"It makes you feel as if you don’t want to leave your house," Zamir Gotta, a Moscow book publisher who lives part time near New York City, told AOL News. "Now Russia is like London and New York and other places. No matter how strong the government, you can’t feel safe."
TSA Defends Screening of Indian Ambassador.
(Dec. 10) — The Transportation Security Administration is defending airport screeners’ decision to pat down an Indian diplomat, an incident that has provoked public outcry in India.
Meera Shankar, India’s ambassador to the United States, was singled out for secondary security screening on Sunday at Jackson-Evers International Airport in Mississippi. The pat-down, which some say may have been prompted because the ambassador was wearing a sari, provoked condemnation from India’s government.S.M. Krishna, India’s minister of external affairs, called the pat-down “unacceptable,” according to the BBC, and the Indian government plans to protest her treatment formally, the Indian newspaper The Hindu reported.The TSA, however, said that after looking into what took place, it found that no policies were violated.
"After a review of this passenger’s screening experience, we determined that the TSA officers in Jackson followed proper standard procedure," agency spokesman Nicholas Kimball said in a statement to AOL News.
Kimball also pointed out that the State Department in 2007 published a special notice from TSA on special security screening procedures for diplomats. The notice says that if diplomats are selected for secondary screening, they should present their credentials and they will be subject to “special procedures.”The notice doesn’t specify what those procedures are, however.
According to published reports, Shankar presented her diplomatic credentials to TSA officials, though it’s unclear if she was subject to special screening procedures, as stated in the memo. TSA did not respond to follow-up questions about the procedures used.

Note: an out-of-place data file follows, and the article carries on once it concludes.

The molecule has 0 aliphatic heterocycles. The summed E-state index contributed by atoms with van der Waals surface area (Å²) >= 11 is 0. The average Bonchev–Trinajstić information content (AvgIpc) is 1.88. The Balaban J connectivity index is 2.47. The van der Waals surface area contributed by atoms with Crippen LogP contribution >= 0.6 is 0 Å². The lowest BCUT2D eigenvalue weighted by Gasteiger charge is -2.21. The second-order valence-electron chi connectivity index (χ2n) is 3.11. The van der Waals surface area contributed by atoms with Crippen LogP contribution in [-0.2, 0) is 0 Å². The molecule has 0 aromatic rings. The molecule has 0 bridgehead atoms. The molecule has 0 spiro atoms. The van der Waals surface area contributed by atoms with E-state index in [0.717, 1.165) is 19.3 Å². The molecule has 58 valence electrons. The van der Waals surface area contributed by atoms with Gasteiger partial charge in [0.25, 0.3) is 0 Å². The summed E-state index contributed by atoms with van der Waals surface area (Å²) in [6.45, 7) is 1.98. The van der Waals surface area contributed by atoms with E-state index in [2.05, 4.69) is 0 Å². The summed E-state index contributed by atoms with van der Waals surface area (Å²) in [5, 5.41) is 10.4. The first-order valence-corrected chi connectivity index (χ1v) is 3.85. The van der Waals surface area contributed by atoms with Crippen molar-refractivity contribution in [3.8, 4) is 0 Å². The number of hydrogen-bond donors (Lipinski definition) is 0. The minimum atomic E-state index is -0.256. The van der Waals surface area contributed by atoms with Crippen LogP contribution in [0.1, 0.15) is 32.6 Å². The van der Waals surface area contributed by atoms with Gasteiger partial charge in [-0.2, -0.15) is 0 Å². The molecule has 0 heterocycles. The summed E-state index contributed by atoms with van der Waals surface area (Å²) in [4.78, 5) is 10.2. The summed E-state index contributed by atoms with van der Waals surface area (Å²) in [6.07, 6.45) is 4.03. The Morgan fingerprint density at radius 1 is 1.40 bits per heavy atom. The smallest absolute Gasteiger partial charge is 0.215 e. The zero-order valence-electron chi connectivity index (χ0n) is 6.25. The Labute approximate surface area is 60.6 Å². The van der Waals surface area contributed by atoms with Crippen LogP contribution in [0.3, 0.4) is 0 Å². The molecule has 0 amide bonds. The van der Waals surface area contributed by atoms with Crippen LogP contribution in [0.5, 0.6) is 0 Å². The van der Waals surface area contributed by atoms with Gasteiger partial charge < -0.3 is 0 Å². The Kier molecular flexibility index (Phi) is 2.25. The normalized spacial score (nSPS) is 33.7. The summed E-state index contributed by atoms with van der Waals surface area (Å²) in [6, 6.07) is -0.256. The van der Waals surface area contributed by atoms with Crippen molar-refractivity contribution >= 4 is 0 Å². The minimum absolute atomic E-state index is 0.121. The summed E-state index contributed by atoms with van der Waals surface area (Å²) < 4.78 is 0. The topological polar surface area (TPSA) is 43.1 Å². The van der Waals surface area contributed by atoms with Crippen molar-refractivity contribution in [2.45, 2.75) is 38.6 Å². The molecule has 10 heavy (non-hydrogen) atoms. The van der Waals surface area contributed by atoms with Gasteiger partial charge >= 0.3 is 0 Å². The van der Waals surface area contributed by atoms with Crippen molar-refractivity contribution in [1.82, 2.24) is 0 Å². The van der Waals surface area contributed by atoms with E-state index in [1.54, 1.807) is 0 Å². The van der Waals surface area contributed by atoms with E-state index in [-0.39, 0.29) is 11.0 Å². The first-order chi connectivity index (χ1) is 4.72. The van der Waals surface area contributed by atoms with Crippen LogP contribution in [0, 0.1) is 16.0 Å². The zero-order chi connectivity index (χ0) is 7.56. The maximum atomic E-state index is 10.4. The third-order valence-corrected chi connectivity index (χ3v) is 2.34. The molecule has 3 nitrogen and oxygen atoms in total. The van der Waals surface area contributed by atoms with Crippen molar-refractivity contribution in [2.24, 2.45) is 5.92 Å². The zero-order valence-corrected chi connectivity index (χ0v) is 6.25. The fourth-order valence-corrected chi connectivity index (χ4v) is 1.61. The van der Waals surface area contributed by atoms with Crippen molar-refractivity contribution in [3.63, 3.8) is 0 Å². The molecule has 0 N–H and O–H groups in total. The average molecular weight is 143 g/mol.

A spokesman for the Indian Embassy did not return a call from AOL News requesting comment.
The State Department has so far deferred to the TSA on the issue.”The fact that you’re a diplomat does not necessarily mean that you are not subject to basic screening as is any other passenger on any particular flight,” spokesman P.J. Crowley said at a press briefing Thursday.
Asked about the incident on Thursday at a press briefing, Secretary of State Hillary Rodham Clinton said the issue had not been raised to her by Indian government officials, but the incident would be reviewed. “We obviously are concerned about it,” she said.
The incident appeared to have been sparked by TSA policies in place since 2007, which mandate special screening for so-called “bulky” clothing. Though passengers may decline to remove such clothing for religious or medical reasons, they may then be subject to secondary screening.”Passengers may request that a pat-down be conducted in private,” Kimball said.
Underwear Invention Protects Privacy at Airport.
DENVER (Nov. 21) — It’s a special kind of underwear - with a strategically placed fig leaf design - and a Colorado man says it’ll get you through the airport screeners with your dignity intact.
Jeff Buske says his invention uses a powdered metal that protects people’s privacy when undergoing medical or security screenings.Buske of Las Vegas, Nev.-Rocky Flats Gear says the underwear’s inserts are thin and conform to the body’s contours, making it difficult to hide anything beneath them. The mix of tungsten and other metals do not set off metal detectors.
The men’s design has the fig leaf, while the one for women comes in the shape of clasped hands.
It’s unclear whether it would lead to an automatic, more intrusive pat down by federal Transportation Security Administration officials.